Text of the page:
This week I had training in Covington, an hour away on the Northshore. My work training conflicted with my marathon training, which called for an interval workout on a day when I needed to leave New Orleans by 7 am to be in Covington on time. But I would get out of training early - 4:30 pm. I decided instead to combine training with a quick visit to my family (who live on the Northshore), and run my workout on my old street.
As I recalled, my parents' street was a totally flat half-mile of heavily-wooded loneliness, perfect for intervals. When we moved to that house when I was 15 (I can't believe it's been so long!), there were two houses on the whole street, with a Catholic retreat center at the very end of the road. Since then, I knew the retreat center had closed.
Oh, but so much more had changed. I rarely visit my parents for many complex reasons, including that my mother is an insane hippie and a hoarder, and to my shock there were TWO new subdivisions on the street! One was directly across from my parents' house, and the other - a large subdivision with many streets of identical, soulless houses - was in the location that the retreat center and a large wood used to occupy. I was saddened to see this development, as I used to love exploring the old retreat center, especially an area buried deep in the woods in which a tiled pool surrounded by marble statues was hidden. Now, it was all long, shingled roofs, closely mown lawns, and leased Lexuses pulled into two-car garages. Bleah. I detest subdivisions.
But I had a workout to do, and sterile surroundings weren't going to stop me! Neither was 90 F with no shade (sadly, nearly all the trees were gone, since further up the street two large areas were cleared for two MORE as-yet-unrealized subdivisions). Or the fact that humidity was sky-high, thanks to the quaint Covington tradition of digging deep ditches on either side of narrow country roads to catch the drainage. I changed into my running gear as I watched steam rise from the ditches.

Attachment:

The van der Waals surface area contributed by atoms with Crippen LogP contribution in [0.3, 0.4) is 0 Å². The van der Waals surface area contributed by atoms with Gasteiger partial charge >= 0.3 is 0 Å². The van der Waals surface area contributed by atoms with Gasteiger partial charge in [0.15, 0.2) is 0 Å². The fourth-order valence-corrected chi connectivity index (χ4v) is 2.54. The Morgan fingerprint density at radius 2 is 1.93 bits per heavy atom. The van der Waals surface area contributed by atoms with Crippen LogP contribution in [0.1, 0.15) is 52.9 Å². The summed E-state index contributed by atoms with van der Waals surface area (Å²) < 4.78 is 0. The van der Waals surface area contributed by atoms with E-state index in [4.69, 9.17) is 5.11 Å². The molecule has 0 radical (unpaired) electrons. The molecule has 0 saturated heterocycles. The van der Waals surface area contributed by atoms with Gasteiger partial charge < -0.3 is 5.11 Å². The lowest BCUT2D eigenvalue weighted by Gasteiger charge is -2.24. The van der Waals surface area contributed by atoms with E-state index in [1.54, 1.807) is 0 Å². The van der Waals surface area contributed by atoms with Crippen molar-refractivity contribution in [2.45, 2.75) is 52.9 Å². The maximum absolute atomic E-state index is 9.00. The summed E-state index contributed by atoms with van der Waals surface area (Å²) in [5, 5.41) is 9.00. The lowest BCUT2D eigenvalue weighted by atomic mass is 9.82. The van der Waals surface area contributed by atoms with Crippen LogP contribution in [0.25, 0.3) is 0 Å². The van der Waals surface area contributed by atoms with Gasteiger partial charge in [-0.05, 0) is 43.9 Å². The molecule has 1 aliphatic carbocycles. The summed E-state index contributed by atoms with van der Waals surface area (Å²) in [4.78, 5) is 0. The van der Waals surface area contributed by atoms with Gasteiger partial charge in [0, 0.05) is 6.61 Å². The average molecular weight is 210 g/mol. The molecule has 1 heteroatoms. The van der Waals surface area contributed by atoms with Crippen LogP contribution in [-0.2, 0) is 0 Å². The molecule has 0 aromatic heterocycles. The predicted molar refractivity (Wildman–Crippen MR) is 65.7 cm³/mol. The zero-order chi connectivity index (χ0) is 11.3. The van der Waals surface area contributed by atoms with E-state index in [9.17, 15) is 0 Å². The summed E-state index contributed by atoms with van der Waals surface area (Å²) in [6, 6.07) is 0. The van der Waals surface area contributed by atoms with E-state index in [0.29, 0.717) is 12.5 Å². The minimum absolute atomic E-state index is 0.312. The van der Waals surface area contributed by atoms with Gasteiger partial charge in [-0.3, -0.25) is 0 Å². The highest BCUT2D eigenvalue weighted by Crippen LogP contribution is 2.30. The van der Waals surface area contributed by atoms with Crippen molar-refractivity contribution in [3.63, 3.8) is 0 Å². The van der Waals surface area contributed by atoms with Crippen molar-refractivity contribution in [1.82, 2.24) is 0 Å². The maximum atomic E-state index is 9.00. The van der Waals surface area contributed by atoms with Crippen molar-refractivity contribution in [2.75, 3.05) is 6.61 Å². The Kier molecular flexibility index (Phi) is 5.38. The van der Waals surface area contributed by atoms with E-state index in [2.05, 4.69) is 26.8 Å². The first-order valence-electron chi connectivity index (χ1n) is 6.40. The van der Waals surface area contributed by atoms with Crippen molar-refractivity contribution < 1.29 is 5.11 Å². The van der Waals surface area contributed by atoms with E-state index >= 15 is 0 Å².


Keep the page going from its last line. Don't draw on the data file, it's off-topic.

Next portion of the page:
My workout was 4x1.5 miles at 7 to 7:10 pace, with half mile active rests. I warmed up, then decided to hit the subdivision at the end of the road for the intervals. Lo and behold, the streets were firm white concrete, and I was flying! I always find concrete so responsive (if, perhaps, more likely to induce injury). So much for intended pace - I couldn't slow down more than 6:47 pace for any of the intervals. I think part of my trouble pacing is just that these intervals are meant to be run SO slowly, and part is other factors - in this case, the unusual environment, the firm surface, or the fact that this was an afternoon run, which meant I had actually eaten, unlike most mornings.
It was so very odd to be cranking out miles in a place I had been so many times before, but that was so incredibly changed since the last time I'd been there. My total workout was ten miles, and I easily completed that within the subdivision, with little doubling back, which tells you something about the size. A full 1.5 mile repeat plus a half mile cool-down didn't even take me to the end of the main road, and if I had ventured any farther I'd be too long away from my water: dangerous in this weather.
Right at my last interval, the sky opened, and heavy tropical rains poured down. I was soaked in seconds, and my shoes squelched all the way home. By the time I'd cooled down, the rain had stopped, and the steam was now all over the road. I collected my shirt (discarded by the first half-mile) and discovered that I'd conveniently placed it in a fire ant mound. Not good.
But it was good to wedge my workout in despite challenges, and it was good to lay eyes on my crazy family. It wasn't good to see the street all developed; it saddens me to see trees cut down. But oddly, as soon as I'd showered with hippie shampoo, visited, and left, I reverted to picturing the road the way I'd always remembered it - trees, shade, and two little houses.